Ray (1915-1997) and Mildred (1915-1997) Connett were the early pioneers of naturism in Canada. In the late 1940’s, the very idea of naturism was seen as subversive. Unconcerned about damage to their personal reputation, both Ray and Mildred Connett became very public promoters of naturism. Ray was a prolific writer of the subject and helped organize Canadians who were interested in naturism.
At a time when information about naturism was scarce and newspapers would not carry naturist advertising, Connett became a key contact point for people looking for clubs in their areas. He was also an important resource for clubs that were just starting up. Individuals interested in naturism would write to Connett who would pass on the contact information to a local club. Since the existence of most clubs was a secret, they would never have grown in membership if it hadn’t been for process.
He was one of the founders of the Van Tan Club in 1939. He went on to form his own club, Sunny Trails, in 1952.
In this video, we see Ray Connett in a 1994 TV appearance on the Phil Donahue Show. https://www.youtube.com/watch?v=oB6dUj1popQ
From the Federation of Canadian Naturists Library:
Excerpt on Ray Connett from:
Au Naturel: The History of Nudism in Canada
James Woycke, Ph.D.
Pages 19 – 21
“Ray Connett is the man who, in his own humble words, “started the whole nudist movement in Canada.” Connett (the name “rhymes with cadet not bonnet”) was born and raised in Saskatchewan, where his only introduction to nudism was a chance remark by his father one day in the barn: “wouldn’t it be nice if people were so decent inside themselves that it didn’t matter to them whether they wore clothes or not?” Connett married Mildred Harris in Calgary, and they moved to Vancouver in 1934. On a cross-border shopping trip to Bellingham, Washington, he noticed a copy of the American magazine The Nudist (later renamed Sunshine and Health), which he bought and “smuggled” into Canada. He also read the British magazine Health and Efficiency, which made him aware of the National Sun-Air Association in England, so when he saw a small personals ad in the local paper announcing the formation of a similar group in Vancouver he replied eagerly. Hardy and Lenore Kaye and a handful of others formed the Van Tan Club, now the oldest club in Canada.
In August 1939 there was more than Pacific rain clouds on the horizon, and Connett like many other Canadians enlisted in the army. After training in signals on Vancouver’s Tower Beach (his first exposure to Wreck Beach), Connett was off to Ontario for training at Camp Borden and the Royal Military College before shipping out to England in 1941. He eventually saw service in Italy, and returned home in 1945.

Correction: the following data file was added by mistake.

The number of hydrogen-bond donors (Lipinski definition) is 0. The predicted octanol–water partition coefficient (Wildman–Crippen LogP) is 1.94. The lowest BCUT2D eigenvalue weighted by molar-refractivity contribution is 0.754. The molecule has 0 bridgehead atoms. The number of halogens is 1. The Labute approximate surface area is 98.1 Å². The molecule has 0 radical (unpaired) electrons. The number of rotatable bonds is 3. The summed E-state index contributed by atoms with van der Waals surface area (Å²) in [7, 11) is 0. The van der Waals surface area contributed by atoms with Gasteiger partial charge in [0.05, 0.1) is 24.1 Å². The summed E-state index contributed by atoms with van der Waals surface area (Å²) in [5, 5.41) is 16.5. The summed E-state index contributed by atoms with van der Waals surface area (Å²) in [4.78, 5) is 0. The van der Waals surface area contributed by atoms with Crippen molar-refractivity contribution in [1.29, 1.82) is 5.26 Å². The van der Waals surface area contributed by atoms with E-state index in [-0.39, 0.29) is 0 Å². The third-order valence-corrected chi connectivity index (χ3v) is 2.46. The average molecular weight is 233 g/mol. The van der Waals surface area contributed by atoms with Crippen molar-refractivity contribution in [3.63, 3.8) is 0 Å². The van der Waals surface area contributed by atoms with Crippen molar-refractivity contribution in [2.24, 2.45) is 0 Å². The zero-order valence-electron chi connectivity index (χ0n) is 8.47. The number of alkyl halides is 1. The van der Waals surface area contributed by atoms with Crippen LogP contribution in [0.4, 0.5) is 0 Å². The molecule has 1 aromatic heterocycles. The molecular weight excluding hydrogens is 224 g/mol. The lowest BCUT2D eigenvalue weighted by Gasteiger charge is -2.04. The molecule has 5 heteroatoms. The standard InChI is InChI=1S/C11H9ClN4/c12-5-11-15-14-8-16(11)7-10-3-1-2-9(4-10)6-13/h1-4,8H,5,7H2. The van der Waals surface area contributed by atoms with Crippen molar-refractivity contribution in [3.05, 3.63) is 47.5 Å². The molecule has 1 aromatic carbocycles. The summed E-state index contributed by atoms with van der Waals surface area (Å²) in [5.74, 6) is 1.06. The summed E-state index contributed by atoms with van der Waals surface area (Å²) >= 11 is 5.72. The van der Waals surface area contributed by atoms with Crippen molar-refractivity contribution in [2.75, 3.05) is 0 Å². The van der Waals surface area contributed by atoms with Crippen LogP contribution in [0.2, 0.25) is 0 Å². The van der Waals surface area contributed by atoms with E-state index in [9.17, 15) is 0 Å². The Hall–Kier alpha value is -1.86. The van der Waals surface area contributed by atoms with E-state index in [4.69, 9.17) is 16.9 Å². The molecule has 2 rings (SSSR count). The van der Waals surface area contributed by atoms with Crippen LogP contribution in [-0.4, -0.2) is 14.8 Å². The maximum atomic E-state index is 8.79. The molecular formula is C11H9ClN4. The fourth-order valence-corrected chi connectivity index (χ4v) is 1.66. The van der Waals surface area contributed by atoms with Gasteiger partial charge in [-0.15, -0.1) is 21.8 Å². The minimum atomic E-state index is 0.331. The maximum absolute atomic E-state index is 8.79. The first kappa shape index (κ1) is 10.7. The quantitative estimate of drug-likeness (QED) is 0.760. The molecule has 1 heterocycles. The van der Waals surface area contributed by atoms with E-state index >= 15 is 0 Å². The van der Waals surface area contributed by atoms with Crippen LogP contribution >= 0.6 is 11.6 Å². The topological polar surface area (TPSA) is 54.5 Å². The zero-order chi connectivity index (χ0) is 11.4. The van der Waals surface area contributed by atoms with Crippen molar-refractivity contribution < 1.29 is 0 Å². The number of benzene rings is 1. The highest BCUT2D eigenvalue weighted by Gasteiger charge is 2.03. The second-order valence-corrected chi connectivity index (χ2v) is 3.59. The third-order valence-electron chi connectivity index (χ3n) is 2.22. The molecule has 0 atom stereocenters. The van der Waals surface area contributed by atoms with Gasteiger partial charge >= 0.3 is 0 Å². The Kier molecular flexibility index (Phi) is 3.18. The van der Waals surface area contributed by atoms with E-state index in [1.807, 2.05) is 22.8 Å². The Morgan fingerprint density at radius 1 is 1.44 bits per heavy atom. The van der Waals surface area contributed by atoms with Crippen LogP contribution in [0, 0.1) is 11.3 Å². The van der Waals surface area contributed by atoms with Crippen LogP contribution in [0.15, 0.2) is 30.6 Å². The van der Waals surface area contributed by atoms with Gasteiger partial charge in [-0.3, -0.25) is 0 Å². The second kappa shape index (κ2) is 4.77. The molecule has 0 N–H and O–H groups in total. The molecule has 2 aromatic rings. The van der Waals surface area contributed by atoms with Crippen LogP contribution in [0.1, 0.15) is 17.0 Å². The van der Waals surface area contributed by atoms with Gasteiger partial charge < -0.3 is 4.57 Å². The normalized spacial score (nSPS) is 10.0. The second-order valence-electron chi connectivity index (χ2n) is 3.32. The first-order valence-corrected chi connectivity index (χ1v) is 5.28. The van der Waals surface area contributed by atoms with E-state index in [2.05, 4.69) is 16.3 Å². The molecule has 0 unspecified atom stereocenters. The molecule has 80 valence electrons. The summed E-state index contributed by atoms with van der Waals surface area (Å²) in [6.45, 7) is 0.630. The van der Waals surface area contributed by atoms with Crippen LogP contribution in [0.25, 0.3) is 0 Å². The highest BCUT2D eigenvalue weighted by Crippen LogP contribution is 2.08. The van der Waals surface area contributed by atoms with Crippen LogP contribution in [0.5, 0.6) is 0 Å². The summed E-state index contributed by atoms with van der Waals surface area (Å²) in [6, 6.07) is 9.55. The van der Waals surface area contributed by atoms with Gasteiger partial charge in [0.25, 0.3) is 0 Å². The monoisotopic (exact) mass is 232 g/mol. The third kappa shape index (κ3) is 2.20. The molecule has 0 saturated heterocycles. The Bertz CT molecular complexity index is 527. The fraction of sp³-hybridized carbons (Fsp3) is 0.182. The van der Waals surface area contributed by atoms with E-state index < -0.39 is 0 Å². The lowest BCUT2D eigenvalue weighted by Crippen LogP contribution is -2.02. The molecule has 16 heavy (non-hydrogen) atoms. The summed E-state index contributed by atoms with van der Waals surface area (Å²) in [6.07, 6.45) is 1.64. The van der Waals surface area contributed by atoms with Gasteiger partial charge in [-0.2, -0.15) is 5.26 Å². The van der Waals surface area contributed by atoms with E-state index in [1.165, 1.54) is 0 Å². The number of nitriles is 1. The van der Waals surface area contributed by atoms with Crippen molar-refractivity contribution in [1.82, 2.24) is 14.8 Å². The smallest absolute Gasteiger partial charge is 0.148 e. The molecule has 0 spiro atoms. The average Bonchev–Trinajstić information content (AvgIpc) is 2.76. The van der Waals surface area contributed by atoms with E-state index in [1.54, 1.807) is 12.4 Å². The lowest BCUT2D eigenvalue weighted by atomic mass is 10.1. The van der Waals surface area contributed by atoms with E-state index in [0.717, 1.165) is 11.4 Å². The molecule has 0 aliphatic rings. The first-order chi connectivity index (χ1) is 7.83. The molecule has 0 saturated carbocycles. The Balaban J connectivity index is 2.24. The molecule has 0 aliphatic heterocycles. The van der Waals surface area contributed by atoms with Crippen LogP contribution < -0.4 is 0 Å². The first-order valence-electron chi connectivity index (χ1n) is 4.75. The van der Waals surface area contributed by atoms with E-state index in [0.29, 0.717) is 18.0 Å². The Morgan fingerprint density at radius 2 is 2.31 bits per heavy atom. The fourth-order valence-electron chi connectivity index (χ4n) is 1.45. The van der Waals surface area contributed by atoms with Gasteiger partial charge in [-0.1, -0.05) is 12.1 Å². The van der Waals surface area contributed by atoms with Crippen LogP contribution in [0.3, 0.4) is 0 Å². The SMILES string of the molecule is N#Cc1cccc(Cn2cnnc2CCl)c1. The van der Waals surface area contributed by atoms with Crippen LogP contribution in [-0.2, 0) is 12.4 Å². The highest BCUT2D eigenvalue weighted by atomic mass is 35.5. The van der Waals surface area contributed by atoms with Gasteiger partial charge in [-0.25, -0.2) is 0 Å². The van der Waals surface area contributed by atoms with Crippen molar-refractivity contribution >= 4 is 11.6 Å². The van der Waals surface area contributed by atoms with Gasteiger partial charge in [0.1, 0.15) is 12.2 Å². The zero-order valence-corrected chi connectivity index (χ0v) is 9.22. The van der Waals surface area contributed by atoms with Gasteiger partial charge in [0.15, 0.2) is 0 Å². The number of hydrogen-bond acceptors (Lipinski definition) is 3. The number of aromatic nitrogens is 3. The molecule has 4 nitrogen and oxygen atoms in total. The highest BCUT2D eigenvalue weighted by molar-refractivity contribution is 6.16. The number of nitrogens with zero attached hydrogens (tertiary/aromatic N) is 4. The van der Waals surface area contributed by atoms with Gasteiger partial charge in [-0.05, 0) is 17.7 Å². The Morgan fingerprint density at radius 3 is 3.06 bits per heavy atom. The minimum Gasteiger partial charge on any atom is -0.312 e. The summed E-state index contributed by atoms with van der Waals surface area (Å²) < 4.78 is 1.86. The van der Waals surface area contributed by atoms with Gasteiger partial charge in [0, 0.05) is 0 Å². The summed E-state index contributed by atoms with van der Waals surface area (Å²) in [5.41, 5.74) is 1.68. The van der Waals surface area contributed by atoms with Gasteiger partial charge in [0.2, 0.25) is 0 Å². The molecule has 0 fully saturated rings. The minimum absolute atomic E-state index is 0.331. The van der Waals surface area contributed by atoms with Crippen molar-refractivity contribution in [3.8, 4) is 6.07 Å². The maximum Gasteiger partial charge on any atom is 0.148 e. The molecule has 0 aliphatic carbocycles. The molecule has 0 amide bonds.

Connett’s time in England shaped his future nudist career. “Long ago in wartime England, when friendly clubs made a lone Canadian nudist welcome, the dream was born, the idea that someone must take up the cause of nudism in Canada.” Connett carried with him letters of introduction from the Kayes to the Arcadians of Sun Hill, a club near London which later became the North Kent Sun Club. Through them he met the editor of the Sun Bathing Review and started writing articles on Canada and the United States, while also submitting articles and pictures on England to Sunshine and Health and to Sunbathing for Health, whose publisher he had met in Toronto in 1941. Connett also visited the Heritage and North Durham clubs, and in 1943 he participated in the founding meeting of the British Sun Bathing Association “in the back of a little tea shop in the shadow of the British Museum.” Even on active duty Connett found time for nudism in the fields and hills and beaches of Italy, and urged his fellow soldiers to keep their “freedom from inhibition” alive after the war. “My experience abroad strengthened a determination to see nudism grow in strength and power in Canada.”
Back home in Vancouver, Connett rejoined the Van Tans and caught up on wartime developments in the ASA. In 1946 he attended the founding meeting of the Northwest Conference, a regional grouping of ASA clubs in the Pacific Northwest, at the Cobblestone Club in Yelm, Washington. This event, along with his British experience, inspired him “to do the same for all of Canada.”
By now Connett was convinced that publicity was the key to everything. On his return from England he had stopped at the office of Sunbathing for Health in Toronto to renew contact with the publisher, whom he had met while training in Ontario. Connett offered to write a regular column of Canadian content with news, feature articles, and a directory of clubs—all patterned after the Sunshine and Health model. The publisher, T.H. Sinnott, accepted the proposal in summer of 1946, and the “Sunny Trails” column was born (the name “came to mind,” and Connett stuck with it, using it for his own newsletter/magazine and his own nudist club).
In the December 1946 issue of Sunbathing for Health Connett asked plaintively, “is there a nudist in the house?” Recounting his meetings in England and in the United States, where he was constantly asked “what about nudism in Canada,” and recalling his wartime conversations with fellow Canadians where he learned of furtive groups in Edmonton, Regina, and Toronto in addition to his own Vancouver club and neighboring Victoria group, Connett wondered: “maybe there are nudists in Canada, maybe there aren’t, and he asked his readers to let him know.”
By May 1947 Connett had reports on half a dozen clubs and groups from across Canada. His own club, the Van Tans, led the way.”
This is just one section of the book where Ray Connett is mentioned. His role in the beginnings of Canadian naturism is so important that his name is referenced 173 times in the 274-page book.